The two issues are linked by the oldest peace treaty between Israel and an Arab state - the treaty between Egypt and Israel signed by Egyptian President Anwar Sadat and Israeli Prime Minister Menachem Begin in 1979.
And despite fears within Israel and among its friends that a post-Mubarak Egypt will endanger the peace between the two countries, the surprising answer to the question "Will a post-Mubarak Egyptian government change relations with Israel?" may well be: No, not by much.
For starters, the Egyptian-Israeli peace has been a fairly cold one for most of the 30 years Hosni Mubarak has been in power. While the deposed Egyptian president has hosted Israeli heads of state, he had himself visited Israel only once and had made frequent critical comments about Israel and its actions, especially concerning Palestine.
It's not likely that a new Egyptian government will be any less critical of Israel. But will it be more critical, or worse?
That's the fear being expressed by many in both Israel and the United States, mainly on the Right. Aluf Benn, writing in the Israeli newspaper Ha'aretz, says that Mubarak's ouster will leave Israel with no real friends in the Middle East now that Israel's relationship with Turkey also lies in shambles. Because of this, he writes, Israel will have to shop for new strategic alliances in the region. His suggestion for a possible partner is surprising: Syria, with which Israel has fought an off-and-on proxy war in Lebanon for most of the last two decades. But as the Syrian regime will be threatened by the wave of pro-democracy protest sweeping the Arab world, an alliance with Israel could shore up the country's bid to become the dominant player in the Middle East, he says.
One major reason for the worry on the Israeli and American Right is the likely role the Muslim Brotherhood will play in Egypt's political future. The Islamist organization, founded in 1928 and banned from Egyptian politics since the early 1950s, was a major supporter of the anti-Mubarak revolution, though it did not play a leading role in its organization or direction. Members of the group are on record as saying that a Brotherhood government in Egypt would scuttle the peace treaty as well. According to a RIA Novosti news report Feb. 3, the group's deputy leader, Rashad al-Bayoumi, told Japan's NHK television that one of the first moves a provisional Egyptian government should make is to dissolve the Egyptian-Israeli peace treaty.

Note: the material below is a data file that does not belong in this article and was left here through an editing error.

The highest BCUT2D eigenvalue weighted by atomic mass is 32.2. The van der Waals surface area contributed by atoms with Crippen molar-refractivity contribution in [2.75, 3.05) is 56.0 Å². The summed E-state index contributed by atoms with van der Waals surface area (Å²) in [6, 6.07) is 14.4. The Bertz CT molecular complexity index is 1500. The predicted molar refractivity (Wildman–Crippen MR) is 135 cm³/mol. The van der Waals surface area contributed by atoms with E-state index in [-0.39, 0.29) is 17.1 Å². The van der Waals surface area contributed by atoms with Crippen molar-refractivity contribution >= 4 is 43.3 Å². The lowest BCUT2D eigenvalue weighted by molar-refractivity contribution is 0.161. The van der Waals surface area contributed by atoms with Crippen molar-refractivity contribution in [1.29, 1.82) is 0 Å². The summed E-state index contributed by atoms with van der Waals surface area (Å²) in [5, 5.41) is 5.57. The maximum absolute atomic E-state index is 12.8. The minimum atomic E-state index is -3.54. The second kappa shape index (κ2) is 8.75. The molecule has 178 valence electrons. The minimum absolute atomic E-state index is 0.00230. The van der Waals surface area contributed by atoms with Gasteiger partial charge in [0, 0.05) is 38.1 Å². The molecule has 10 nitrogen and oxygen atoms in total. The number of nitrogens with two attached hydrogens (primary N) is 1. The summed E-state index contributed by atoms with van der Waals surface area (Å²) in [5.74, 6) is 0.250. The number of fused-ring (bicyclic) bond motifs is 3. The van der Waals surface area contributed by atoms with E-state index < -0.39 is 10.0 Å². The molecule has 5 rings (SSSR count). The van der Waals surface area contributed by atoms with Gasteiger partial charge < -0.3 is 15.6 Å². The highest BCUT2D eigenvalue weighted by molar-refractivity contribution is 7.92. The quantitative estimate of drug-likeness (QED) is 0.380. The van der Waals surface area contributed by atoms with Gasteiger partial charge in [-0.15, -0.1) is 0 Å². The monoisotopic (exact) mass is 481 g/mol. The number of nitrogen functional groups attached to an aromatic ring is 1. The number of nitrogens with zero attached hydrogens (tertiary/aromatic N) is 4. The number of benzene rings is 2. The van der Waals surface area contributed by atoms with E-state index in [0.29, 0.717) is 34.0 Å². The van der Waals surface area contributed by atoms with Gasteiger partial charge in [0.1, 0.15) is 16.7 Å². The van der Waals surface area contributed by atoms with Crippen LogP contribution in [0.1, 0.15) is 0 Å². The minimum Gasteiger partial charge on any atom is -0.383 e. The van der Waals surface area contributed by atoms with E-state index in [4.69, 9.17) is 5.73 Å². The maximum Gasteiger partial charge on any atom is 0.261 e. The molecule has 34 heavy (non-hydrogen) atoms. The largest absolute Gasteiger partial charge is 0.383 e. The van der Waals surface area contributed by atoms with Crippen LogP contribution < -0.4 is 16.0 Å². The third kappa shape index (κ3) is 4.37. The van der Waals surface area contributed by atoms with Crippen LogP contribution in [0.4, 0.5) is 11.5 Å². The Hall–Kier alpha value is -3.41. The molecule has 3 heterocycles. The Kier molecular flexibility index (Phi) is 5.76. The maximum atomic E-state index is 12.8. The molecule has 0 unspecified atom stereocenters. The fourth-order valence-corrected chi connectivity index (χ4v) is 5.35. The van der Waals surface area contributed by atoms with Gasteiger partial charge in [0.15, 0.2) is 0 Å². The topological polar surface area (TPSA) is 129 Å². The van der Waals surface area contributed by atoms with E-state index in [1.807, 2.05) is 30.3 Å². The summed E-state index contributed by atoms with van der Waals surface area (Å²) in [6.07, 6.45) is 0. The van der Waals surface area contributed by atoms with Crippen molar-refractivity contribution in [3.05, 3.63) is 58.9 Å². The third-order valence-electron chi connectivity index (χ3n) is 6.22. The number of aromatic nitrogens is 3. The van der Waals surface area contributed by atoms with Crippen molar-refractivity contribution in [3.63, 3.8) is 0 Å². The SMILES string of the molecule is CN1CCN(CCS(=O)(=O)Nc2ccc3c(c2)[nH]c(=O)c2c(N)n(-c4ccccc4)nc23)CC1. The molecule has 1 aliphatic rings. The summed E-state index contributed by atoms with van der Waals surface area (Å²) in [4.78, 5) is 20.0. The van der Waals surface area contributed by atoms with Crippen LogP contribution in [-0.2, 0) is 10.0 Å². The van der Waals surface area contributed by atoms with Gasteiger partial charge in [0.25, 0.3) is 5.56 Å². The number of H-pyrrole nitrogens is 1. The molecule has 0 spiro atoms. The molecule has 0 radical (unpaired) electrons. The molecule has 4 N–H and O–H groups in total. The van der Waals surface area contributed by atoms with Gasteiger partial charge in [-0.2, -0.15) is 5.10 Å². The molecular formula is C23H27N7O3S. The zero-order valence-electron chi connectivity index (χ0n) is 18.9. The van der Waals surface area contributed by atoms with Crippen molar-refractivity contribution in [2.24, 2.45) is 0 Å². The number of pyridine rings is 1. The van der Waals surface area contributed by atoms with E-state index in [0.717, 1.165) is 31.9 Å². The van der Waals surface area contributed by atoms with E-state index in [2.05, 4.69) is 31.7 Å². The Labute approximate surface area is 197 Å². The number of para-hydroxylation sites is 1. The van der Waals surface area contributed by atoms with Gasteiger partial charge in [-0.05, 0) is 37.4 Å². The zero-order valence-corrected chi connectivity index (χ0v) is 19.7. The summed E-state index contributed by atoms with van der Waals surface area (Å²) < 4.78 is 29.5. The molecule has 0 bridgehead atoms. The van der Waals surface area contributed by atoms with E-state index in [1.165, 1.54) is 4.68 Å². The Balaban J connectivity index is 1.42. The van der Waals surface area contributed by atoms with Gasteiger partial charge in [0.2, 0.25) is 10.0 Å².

This statement directly contradicts a statement the Brotherhood makes on its English-language website, Ikhwanweb. In an article complaining that American and Israeli conservatives worry needlessly about what a government with Brotherhood participation will mean for Israel, Khaled Hamza wrote, "The MB has consistently reiterated its firm stances regarding its position in Egypt which include its respect for international treaties and the global economy. The primary focus of the MB is the rights of Egyptians which have been sorely neglected during the three decades that Mubarak has been in power."
Ikhwanweb presents a more moderate face for the Muslim Brotherhood than the one delineated in most Western news media. Is it an accurate representation of the Brotherhood and its aims? Given what members of its leadership have said elsewhere, that is very much an open question. One factor that should allay fears, however, is that the Brotherhood has never enjoyed widespread support among Egyptians when they have had a chance to express their sentiments. In Egypt's last contested parliamentary elections, candidates connected to the organization failed to win a single seat in Parliament. Likewise, in the current revolution, the most prominent and visible leaders have come from the country's secular middle class, not the Islamist Brotherhood.
It's quite likely that the secularists, not the Brotherhood, will have the upper hand in shaping a post-Mubarak Egyptian regime, and that should give Israel less reason to worry. But the Jewish state will have to keep its options open.